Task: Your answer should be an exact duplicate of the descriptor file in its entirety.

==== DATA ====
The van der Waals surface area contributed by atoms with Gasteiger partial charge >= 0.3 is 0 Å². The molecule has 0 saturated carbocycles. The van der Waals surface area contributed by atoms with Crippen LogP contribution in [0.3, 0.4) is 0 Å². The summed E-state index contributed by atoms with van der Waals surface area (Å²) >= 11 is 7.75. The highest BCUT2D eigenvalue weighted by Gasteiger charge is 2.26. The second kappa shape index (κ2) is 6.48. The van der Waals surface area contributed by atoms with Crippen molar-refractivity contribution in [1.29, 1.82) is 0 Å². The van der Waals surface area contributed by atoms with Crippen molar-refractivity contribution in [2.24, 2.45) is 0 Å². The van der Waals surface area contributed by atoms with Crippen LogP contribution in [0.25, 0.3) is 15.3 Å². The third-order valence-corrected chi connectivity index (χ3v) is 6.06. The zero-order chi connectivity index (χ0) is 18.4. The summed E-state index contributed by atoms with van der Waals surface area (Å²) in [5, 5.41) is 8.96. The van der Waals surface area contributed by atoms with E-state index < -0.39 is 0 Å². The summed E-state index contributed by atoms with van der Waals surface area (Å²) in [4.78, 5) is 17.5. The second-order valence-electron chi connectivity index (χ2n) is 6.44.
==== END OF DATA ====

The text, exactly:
The van der Waals surface area contributed by atoms with Gasteiger partial charge >= 0.3 is 0 Å². The molecule has 0 saturated carbocycles. The van der Waals surface area contributed by atoms with Crippen LogP contribution in [0.3, 0.4) is 0 Å². The summed E-state index contributed by atoms with van der Waals surface area (Å²) >= 11 is 7.75. The highest BCUT2D eigenvalue weighted by Gasteiger charge is 2.26. The second kappa shape index (κ2) is 6.48. The van der Waals surface area contributed by atoms with Crippen molar-refractivity contribution in [1.29, 1.82) is 0 Å². The van der Waals surface area contributed by atoms with Crippen molar-refractivity contribution in [2.24, 2.45) is 0 Å². The van der Waals surface area contributed by atoms with Crippen LogP contribution in [0.25, 0.3) is 15.3 Å². The third-order valence-corrected chi connectivity index (χ3v) is 6.06. The zero-order chi connectivity index (χ0) is 18.4. The summed E-state index contributed by atoms with van der Waals surface area (Å²) in [5, 5.41) is 8.96. The van der Waals surface area contributed by atoms with E-state index < -0.39 is 0 Å². The summed E-state index contributed by atoms with van der Waals surface area (Å²) in [4.78, 5) is 17.5. The second-order valence-electron chi connectivity index (χ2n) is 6.44.